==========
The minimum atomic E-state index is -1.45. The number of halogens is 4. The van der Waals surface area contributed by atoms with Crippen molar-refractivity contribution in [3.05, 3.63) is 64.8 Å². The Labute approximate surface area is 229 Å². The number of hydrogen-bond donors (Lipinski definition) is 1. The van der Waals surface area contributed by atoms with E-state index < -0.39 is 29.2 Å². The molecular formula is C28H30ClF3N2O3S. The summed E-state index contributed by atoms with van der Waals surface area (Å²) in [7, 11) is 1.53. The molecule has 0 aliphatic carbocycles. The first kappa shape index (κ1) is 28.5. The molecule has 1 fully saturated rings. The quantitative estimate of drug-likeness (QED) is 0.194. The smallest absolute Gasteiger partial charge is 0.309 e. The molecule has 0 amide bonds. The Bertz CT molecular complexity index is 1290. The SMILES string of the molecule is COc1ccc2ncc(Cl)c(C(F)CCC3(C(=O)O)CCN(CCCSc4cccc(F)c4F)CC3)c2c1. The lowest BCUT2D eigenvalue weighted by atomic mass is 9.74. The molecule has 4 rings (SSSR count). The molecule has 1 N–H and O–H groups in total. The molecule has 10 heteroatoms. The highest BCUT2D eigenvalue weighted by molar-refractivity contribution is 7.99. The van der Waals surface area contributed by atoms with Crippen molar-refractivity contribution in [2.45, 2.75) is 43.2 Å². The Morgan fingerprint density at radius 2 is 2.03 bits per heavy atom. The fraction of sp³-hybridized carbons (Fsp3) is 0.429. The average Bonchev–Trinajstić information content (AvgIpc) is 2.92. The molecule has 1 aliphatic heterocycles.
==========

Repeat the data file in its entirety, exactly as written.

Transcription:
The minimum atomic E-state index is -1.45. The number of halogens is 4. The van der Waals surface area contributed by atoms with Crippen molar-refractivity contribution in [3.05, 3.63) is 64.8 Å². The Labute approximate surface area is 229 Å². The number of hydrogen-bond donors (Lipinski definition) is 1. The van der Waals surface area contributed by atoms with E-state index < -0.39 is 29.2 Å². The molecular formula is C28H30ClF3N2O3S. The summed E-state index contributed by atoms with van der Waals surface area (Å²) in [7, 11) is 1.53. The molecule has 0 aliphatic carbocycles. The first kappa shape index (κ1) is 28.5. The molecule has 1 fully saturated rings. The quantitative estimate of drug-likeness (QED) is 0.194. The smallest absolute Gasteiger partial charge is 0.309 e. The molecule has 0 amide bonds. The Bertz CT molecular complexity index is 1290. The SMILES string of the molecule is COc1ccc2ncc(Cl)c(C(F)CCC3(C(=O)O)CCN(CCCSc4cccc(F)c4F)CC3)c2c1. The lowest BCUT2D eigenvalue weighted by atomic mass is 9.74. The molecule has 4 rings (SSSR count). The molecule has 1 N–H and O–H groups in total. The molecule has 10 heteroatoms. The highest BCUT2D eigenvalue weighted by molar-refractivity contribution is 7.99. The van der Waals surface area contributed by atoms with Crippen molar-refractivity contribution in [2.45, 2.75) is 43.2 Å². The Morgan fingerprint density at radius 2 is 2.03 bits per heavy atom. The fraction of sp³-hybridized carbons (Fsp3) is 0.429. The average Bonchev–Trinajstić information content (AvgIpc) is 2.92. The molecule has 1 aliphatic heterocycles.